In April, we published an article by Deighton Dossier reader and tier-one level collector Robert 'Raki' Rakison on SS-GB and alternate histories. He's been kind enough to provide an update on his research and to suggest some further reading which blog readers may find of interest.
Over the summer, there’s been a lot of activity in literary Spyland, leading up to the launch of John Le Carré’s Legacy of Spies on 7 July (no doubt you’ve all got your signed copies!!). In particular Waterstones Gower Street London had a “Summer of Spies” series of events, culminating with the Legacy launch.
Anyway, there are a few more books, again in order of publication, that I’d like to draw to your attention in the WW2 alternate history arena – a mix of some earlier material and more recent novels – which I hope you’ll find interesting. Len really did start a modern trend!!
1. Dr Ewald Banse’s “Germany, Prepare for War!” (1934) (in German “Raum und Volk in Weltkriege” – literally “Space and People in the World War”). See 6 below.
2. Katharine Burdekin’s (writing as “Murray Constantine”) “Swastika Night” (1937).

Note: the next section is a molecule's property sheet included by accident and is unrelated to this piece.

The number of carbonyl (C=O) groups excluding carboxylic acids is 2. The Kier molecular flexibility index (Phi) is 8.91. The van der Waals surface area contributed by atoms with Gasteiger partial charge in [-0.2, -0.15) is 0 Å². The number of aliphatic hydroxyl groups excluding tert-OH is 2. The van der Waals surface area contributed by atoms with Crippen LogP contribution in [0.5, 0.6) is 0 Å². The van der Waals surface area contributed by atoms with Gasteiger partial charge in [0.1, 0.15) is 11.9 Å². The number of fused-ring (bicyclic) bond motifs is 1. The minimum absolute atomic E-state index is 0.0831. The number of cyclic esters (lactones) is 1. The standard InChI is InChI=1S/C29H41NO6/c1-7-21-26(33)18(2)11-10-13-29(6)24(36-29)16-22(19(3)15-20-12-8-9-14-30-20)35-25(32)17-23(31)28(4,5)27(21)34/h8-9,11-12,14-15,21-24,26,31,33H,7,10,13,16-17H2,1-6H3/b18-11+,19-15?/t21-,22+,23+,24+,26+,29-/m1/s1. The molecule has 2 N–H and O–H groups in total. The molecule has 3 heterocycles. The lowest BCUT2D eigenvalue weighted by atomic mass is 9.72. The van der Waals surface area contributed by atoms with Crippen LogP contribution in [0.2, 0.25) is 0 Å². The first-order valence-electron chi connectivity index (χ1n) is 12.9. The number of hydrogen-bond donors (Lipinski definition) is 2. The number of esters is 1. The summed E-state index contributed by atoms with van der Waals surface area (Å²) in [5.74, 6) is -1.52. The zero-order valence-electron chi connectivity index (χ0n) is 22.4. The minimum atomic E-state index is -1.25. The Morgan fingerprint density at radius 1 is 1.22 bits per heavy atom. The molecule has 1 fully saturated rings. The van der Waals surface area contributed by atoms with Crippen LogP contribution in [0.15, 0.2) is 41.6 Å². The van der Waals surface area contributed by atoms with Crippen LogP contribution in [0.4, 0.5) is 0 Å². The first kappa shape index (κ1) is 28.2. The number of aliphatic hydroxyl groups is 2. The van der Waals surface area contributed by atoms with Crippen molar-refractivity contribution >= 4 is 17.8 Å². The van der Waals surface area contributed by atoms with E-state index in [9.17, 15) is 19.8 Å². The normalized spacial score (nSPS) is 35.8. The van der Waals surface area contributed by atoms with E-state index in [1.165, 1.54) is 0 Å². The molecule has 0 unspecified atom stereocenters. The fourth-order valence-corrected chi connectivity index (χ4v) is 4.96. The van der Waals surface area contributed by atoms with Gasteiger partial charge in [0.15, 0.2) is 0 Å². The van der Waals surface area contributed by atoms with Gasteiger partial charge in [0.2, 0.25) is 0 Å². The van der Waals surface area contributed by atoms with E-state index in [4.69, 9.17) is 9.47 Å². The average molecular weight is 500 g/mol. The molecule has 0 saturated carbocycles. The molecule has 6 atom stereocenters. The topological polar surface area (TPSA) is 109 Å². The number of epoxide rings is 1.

This takes place in a world where the Nazis and Japan defeated their enemies and conquered the world (from a modern perspective, the novel is an alternate history in which the Nazis won World War II, though at the time of its writing the war had not broken out and it was a work of speculative future fiction.)
It follows the protagonist, an Englishman in his 30s who works as a ground mechanic for the German Empire in Salisbury Aerodrome. He goes to Germany on a holy pilgrimage to see the holy sites of Hitlerism, the religion in this Nazi dominated world. These sites include the holy forest and the sacred aeroplane in Munich with which Hitler won the war by personally flying to Moscow, it is said. In this world Hitler is seen as a seven foot tall, long blonde haired, blue-eyed man who was “exploded” from the head of God the Thunderer and a god in his own right. He is preached about by "Knights" (a cross between the traditional, feudal knight and a priest) who pass this job down from father to son. Women are chattels, much as in Margaret Attwood’s “The Handmaid’s Tale”. It was reissued in 1985.